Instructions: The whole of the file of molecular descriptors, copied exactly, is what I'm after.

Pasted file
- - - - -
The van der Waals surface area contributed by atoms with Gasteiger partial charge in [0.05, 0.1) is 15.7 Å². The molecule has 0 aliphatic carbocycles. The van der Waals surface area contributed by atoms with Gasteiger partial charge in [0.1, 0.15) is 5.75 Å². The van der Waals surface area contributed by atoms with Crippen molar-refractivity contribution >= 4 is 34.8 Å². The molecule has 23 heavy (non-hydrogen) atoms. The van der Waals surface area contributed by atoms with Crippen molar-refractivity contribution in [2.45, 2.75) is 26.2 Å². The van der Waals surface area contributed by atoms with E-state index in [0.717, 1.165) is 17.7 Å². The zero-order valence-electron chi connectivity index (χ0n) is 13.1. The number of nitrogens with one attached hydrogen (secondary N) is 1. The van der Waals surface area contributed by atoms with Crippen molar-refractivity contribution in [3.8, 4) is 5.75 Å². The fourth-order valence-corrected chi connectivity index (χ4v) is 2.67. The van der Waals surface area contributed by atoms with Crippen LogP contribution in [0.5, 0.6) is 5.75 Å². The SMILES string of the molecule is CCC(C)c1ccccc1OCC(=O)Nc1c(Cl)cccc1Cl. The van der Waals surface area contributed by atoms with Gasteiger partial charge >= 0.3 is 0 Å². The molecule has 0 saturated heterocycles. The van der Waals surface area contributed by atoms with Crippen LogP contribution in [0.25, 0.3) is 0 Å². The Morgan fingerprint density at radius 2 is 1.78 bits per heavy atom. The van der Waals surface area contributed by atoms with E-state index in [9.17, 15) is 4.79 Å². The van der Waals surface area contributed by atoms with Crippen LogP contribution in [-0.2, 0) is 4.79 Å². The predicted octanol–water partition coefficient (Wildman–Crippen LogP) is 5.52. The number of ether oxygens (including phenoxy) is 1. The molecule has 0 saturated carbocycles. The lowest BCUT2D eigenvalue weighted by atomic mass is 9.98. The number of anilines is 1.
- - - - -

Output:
The van der Waals surface area contributed by atoms with Gasteiger partial charge in [0.05, 0.1) is 15.7 Å². The molecule has 0 aliphatic carbocycles. The van der Waals surface area contributed by atoms with Gasteiger partial charge in [0.1, 0.15) is 5.75 Å². The van der Waals surface area contributed by atoms with Crippen molar-refractivity contribution >= 4 is 34.8 Å². The molecule has 23 heavy (non-hydrogen) atoms. The van der Waals surface area contributed by atoms with Crippen molar-refractivity contribution in [2.45, 2.75) is 26.2 Å². The van der Waals surface area contributed by atoms with E-state index in [0.717, 1.165) is 17.7 Å². The zero-order valence-electron chi connectivity index (χ0n) is 13.1. The number of nitrogens with one attached hydrogen (secondary N) is 1. The van der Waals surface area contributed by atoms with Crippen molar-refractivity contribution in [3.8, 4) is 5.75 Å². The fourth-order valence-corrected chi connectivity index (χ4v) is 2.67. The van der Waals surface area contributed by atoms with Crippen LogP contribution in [0.5, 0.6) is 5.75 Å². The SMILES string of the molecule is CCC(C)c1ccccc1OCC(=O)Nc1c(Cl)cccc1Cl. The van der Waals surface area contributed by atoms with Gasteiger partial charge >= 0.3 is 0 Å². The molecule has 0 saturated heterocycles. The van der Waals surface area contributed by atoms with Crippen LogP contribution in [0.25, 0.3) is 0 Å². The Morgan fingerprint density at radius 2 is 1.78 bits per heavy atom. The van der Waals surface area contributed by atoms with E-state index in [9.17, 15) is 4.79 Å². The van der Waals surface area contributed by atoms with Crippen LogP contribution in [-0.2, 0) is 4.79 Å². The predicted octanol–water partition coefficient (Wildman–Crippen LogP) is 5.52. The number of ether oxygens (including phenoxy) is 1. The molecule has 0 saturated carbocycles. The lowest BCUT2D eigenvalue weighted by atomic mass is 9.98. The number of anilines is 1.